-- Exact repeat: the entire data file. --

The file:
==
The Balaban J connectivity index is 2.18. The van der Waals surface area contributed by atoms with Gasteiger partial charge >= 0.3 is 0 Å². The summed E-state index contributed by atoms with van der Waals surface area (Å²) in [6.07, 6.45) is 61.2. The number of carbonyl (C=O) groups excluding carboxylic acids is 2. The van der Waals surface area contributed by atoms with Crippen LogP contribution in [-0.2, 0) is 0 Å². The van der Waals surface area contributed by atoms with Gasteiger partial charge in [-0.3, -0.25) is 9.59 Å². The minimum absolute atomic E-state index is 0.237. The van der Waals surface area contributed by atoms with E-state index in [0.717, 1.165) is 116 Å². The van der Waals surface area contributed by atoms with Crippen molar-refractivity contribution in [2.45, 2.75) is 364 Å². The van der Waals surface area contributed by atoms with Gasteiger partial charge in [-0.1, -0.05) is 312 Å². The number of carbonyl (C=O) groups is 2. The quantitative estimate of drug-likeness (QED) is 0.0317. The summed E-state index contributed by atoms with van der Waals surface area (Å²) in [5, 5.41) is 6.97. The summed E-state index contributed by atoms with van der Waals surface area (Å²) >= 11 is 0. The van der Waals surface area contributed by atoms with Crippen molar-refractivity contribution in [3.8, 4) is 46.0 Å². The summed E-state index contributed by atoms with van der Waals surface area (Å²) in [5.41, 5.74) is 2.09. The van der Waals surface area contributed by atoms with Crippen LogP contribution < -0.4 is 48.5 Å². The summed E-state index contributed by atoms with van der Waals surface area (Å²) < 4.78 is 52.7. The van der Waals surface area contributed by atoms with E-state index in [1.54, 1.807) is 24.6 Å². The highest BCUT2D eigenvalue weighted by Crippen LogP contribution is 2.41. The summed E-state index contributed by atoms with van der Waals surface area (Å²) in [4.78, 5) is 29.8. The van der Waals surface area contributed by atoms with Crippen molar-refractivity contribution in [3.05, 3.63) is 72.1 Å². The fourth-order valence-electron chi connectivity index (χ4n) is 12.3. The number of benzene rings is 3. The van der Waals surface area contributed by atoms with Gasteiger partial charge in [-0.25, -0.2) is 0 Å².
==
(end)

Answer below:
The Balaban J connectivity index is 2.18. The van der Waals surface area contributed by atoms with Gasteiger partial charge >= 0.3 is 0 Å². The summed E-state index contributed by atoms with van der Waals surface area (Å²) in [6.07, 6.45) is 61.2. The number of carbonyl (C=O) groups excluding carboxylic acids is 2. The van der Waals surface area contributed by atoms with Crippen LogP contribution in [-0.2, 0) is 0 Å². The van der Waals surface area contributed by atoms with Gasteiger partial charge in [-0.3, -0.25) is 9.59 Å². The minimum absolute atomic E-state index is 0.237. The van der Waals surface area contributed by atoms with E-state index in [0.717, 1.165) is 116 Å². The van der Waals surface area contributed by atoms with Crippen molar-refractivity contribution in [2.45, 2.75) is 364 Å². The van der Waals surface area contributed by atoms with Gasteiger partial charge in [-0.1, -0.05) is 312 Å². The number of carbonyl (C=O) groups is 2. The quantitative estimate of drug-likeness (QED) is 0.0317. The summed E-state index contributed by atoms with van der Waals surface area (Å²) in [5, 5.41) is 6.97. The summed E-state index contributed by atoms with van der Waals surface area (Å²) >= 11 is 0. The van der Waals surface area contributed by atoms with Crippen molar-refractivity contribution in [3.8, 4) is 46.0 Å². The summed E-state index contributed by atoms with van der Waals surface area (Å²) in [5.41, 5.74) is 2.09. The van der Waals surface area contributed by atoms with Crippen LogP contribution < -0.4 is 48.5 Å². The summed E-state index contributed by atoms with van der Waals surface area (Å²) < 4.78 is 52.7. The van der Waals surface area contributed by atoms with E-state index in [1.54, 1.807) is 24.6 Å². The highest BCUT2D eigenvalue weighted by Crippen LogP contribution is 2.41. The summed E-state index contributed by atoms with van der Waals surface area (Å²) in [4.78, 5) is 29.8. The van der Waals surface area contributed by atoms with Crippen molar-refractivity contribution in [3.05, 3.63) is 72.1 Å². The fourth-order valence-electron chi connectivity index (χ4n) is 12.3. The number of benzene rings is 3. The van der Waals surface area contributed by atoms with Gasteiger partial charge in [-0.25, -0.2) is 0 Å².